An NPR member station
Play Live Radio
Next Up:
0:00 0:00
Available On Air Stations

U.S. Sets Another Single-Day Record For Coronavirus Cases

Joe Biden, now the president-elect, removes his face mask Thursday to speak in Wilmington, Del. When he takes office, Biden will be dealing with a virus that is rampaging through the country.
Carolyn Kaster
Joe Biden, now the president-elect, removes his face mask Thursday to speak in Wilmington, Del. When he takes office, Biden will be dealing with a virus that is rampaging through the country.

President-elect Joe Biden will have his work cut out for him.

The United States added 126,480 new coronavirus cases on Friday, according to data released Saturday by the Johns Hopkins Coronavirus Resource Center. It's the third day in a row that the U.S. has set a daily record, bringing the total number of infections in the country to more than 9.7 million. More than 236,000 have died.

Biden and Vice President-elect Kamala Harris have laid out a comprehensive plan to try to get the virus under control, including the creation of a pandemic testing board to produce and distribute tens of millions of tests, and a U.S. public health jobs corp to mobilize at least 100,000 Americans to help with contact tracing and protecting at-risk populations.

But it's unclear how effective these steps will be against a virus poised to surge even more as colder weather sets in and people retreat indoors.

"You have to be really worried what January is going to look like, what December is going to look like right now given the way this is rising," former Food and Drug Administration Commissioner Scott Gottlieb told CNBC on Friday.

More than half the country is seeing unchecked community spread, defined as more than 25 daily new cases per 100,000 people. Close to 55,000 people were in the hospital Friday with COVID-19, according to the COVID Tracking Project.

"Hospitals are definitely strained and societal measures remain relatively liberal," Dr. David Brett-Major, professor of epidemiology at the University of Nebraska, told The New York Times. "You just don't get the feeling that folks are committed to enforcing taking it seriously."

The challenge of containing the latest surge in cases has extended to the White House, with the news late Friday that President Trump's chief of staff, Mark Meadows, has tested positive for the coronavirus. Meadows is the latest member of the president's circle to contract the virus. Multiple White House staffers and campaign aides have tested positive for the coronavirus in recent weeks, and the president was hospitalized for COVID-19 in October.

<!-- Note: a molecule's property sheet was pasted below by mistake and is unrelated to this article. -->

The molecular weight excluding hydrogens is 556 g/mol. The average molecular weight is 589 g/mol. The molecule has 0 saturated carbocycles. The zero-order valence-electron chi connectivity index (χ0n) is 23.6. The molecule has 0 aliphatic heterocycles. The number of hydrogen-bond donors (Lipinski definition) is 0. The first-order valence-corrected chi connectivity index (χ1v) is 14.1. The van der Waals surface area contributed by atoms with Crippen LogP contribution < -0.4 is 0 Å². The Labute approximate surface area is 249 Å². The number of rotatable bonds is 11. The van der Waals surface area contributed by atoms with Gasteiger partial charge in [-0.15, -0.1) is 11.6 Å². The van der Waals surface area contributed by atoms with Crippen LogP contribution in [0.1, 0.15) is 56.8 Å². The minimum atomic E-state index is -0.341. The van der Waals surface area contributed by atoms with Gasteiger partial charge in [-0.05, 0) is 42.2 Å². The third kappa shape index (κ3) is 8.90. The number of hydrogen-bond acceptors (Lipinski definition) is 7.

Although America is the world leader in coronavirus infections, other countries are catching up. Many European countries have seen exponential growth in recent weeks. National lockdowns are in effect in several countries there, including England, Greece and Italy. Charts of the virus's spread in France, Poland and Germany all show classic hockey-stick shaped graphs, indicating the virus is nowhere near under control.

France had the second-highest rate of infections in the world Friday, with 60,727 cases and 828 deaths. French nursing homes alone have seen more than 400 COVID-19 deaths in the past week, with some residents once again cut off from their families.

"I cry every day," Paris nursing home resident Patricia Deliry, 81, told The Associated Press.

France is among several European countries that have imposed new lockdowns in the face of continued infections. But at least in France, the public isn't observing the lockdown as stringently as it did during the country's first lockdown in March. According to Le Monde, during the week since the latest lockdown has been in place, there has been about a 30% drop in vehicle traffic — compared with an 80% decline in traffic during the first lockdown.

Copyright 2021 NPR. To see more, visit

Matthew S. Schwartz is a reporter with NPR's news desk. Before coming to NPR, Schwartz worked as a reporter for Washington, DC, member station WAMU, where he won the national Edward R. Murrow award for feature reporting in large market radio. Previously, Schwartz worked as a technology reporter covering the intricacies of Internet regulation. In a past life, Schwartz was a Washington telecom lawyer. He got his J.D. from Georgetown University Law Center, and his B.A. from the University of Michigan ("Go Blue!").